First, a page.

Most products nowadays are required to list all of the ingredients that go into making that said product, that is true enough for the food industry anyways, but with more and more people becoming increasingly aware that chemicals are just as bad for our body as the foods that we put in into it, is it time for a change? We think so.
Have you ever seen the term parfume or fragrance listed on the back of your favourite perfume, antiperspirant or cologne and wondered what that actually meant?
Well it’s a clever way that companies can keep their signature scents a secret to prevent someone else from coming along and easily copying it, but as a consumer this means we’re completely left in the dark to what is actually inside these products, which could be any of the 3,000 plus synthetic chemicals in a companies disposal to make these scents and some of the more common ones include:
Parabens: A widely used synthetic preservative in the cosmetic industry which can mimic the estrogen hormone in the body, it’s production and release, which have also been theorised to increase the risk of breast cancer.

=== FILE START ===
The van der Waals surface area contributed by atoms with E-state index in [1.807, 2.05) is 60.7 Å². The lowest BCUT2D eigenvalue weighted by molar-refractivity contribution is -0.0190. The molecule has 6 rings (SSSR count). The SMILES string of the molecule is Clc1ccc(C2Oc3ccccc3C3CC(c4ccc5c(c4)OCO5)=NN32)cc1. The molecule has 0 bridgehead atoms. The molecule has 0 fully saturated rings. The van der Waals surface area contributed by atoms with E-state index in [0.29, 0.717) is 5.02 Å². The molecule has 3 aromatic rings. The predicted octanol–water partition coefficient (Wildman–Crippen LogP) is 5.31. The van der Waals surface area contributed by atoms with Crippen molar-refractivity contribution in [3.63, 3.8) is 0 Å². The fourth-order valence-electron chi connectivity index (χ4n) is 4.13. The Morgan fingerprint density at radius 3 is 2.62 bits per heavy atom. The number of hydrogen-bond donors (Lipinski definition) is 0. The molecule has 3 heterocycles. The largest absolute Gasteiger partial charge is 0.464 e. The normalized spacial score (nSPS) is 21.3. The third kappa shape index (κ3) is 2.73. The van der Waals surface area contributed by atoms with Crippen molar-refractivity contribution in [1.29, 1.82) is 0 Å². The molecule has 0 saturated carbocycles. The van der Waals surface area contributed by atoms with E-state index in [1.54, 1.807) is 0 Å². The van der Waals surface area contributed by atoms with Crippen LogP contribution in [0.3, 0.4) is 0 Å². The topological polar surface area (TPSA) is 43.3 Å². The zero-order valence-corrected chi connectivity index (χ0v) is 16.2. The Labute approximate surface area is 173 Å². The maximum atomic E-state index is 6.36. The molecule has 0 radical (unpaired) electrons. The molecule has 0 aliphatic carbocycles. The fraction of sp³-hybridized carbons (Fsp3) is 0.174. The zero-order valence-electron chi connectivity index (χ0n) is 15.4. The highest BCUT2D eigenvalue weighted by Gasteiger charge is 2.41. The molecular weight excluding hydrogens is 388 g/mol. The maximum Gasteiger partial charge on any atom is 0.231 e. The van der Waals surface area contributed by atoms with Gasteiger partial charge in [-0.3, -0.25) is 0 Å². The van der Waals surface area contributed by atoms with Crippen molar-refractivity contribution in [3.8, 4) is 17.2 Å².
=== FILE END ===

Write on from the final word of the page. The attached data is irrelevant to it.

Phthalates: Another man-made preservative that is a known carcinogen and linked to decreased sperm counts, birth defects and liver/kidney damage. Not nice stuff!
Petrochemicals: That's right, you pump into your car so why not spray it on your wrists and under your armpits? These chemicals derived from petrol aren’t good for your body at all and are usually the reason why you can’t stand to be around the person who smells like they’ve emptied an entire bottle on their person.
These chemicals are known to disrupt hormones and cause allergic reactions and really nothing good for our body at all. Always remember that the skin is the bodies largest organ so whatever you put on it is easily absorbed into the body.
The safest thing to do is if you ever see the words fragrance or perfume on the back of a bottle, assume there are hidden chemicals and do a little more research or even challenge the companies to find out more information.